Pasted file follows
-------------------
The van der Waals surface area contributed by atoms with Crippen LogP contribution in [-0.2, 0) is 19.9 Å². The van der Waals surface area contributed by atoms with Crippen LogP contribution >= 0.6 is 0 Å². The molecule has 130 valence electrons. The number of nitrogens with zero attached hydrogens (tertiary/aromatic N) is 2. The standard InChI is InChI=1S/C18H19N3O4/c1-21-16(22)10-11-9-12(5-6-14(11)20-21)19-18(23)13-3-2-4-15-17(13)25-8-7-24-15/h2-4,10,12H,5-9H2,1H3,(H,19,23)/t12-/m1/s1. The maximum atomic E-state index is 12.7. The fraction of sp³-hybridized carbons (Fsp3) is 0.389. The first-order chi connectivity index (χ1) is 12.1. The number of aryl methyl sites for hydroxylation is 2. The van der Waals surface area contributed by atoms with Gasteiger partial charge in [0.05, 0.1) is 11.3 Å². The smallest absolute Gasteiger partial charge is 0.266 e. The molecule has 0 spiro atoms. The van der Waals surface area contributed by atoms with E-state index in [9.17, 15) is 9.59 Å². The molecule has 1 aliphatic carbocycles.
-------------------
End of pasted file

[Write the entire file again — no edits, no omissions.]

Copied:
The van der Waals surface area contributed by atoms with Crippen LogP contribution in [-0.2, 0) is 19.9 Å². The van der Waals surface area contributed by atoms with Crippen LogP contribution >= 0.6 is 0 Å². The molecule has 130 valence electrons. The number of nitrogens with zero attached hydrogens (tertiary/aromatic N) is 2. The standard InChI is InChI=1S/C18H19N3O4/c1-21-16(22)10-11-9-12(5-6-14(11)20-21)19-18(23)13-3-2-4-15-17(13)25-8-7-24-15/h2-4,10,12H,5-9H2,1H3,(H,19,23)/t12-/m1/s1. The maximum atomic E-state index is 12.7. The fraction of sp³-hybridized carbons (Fsp3) is 0.389. The first-order chi connectivity index (χ1) is 12.1. The number of aryl methyl sites for hydroxylation is 2. The van der Waals surface area contributed by atoms with Gasteiger partial charge in [0.05, 0.1) is 11.3 Å². The smallest absolute Gasteiger partial charge is 0.266 e. The molecule has 0 spiro atoms. The van der Waals surface area contributed by atoms with E-state index in [9.17, 15) is 9.59 Å². The molecule has 1 aliphatic carbocycles.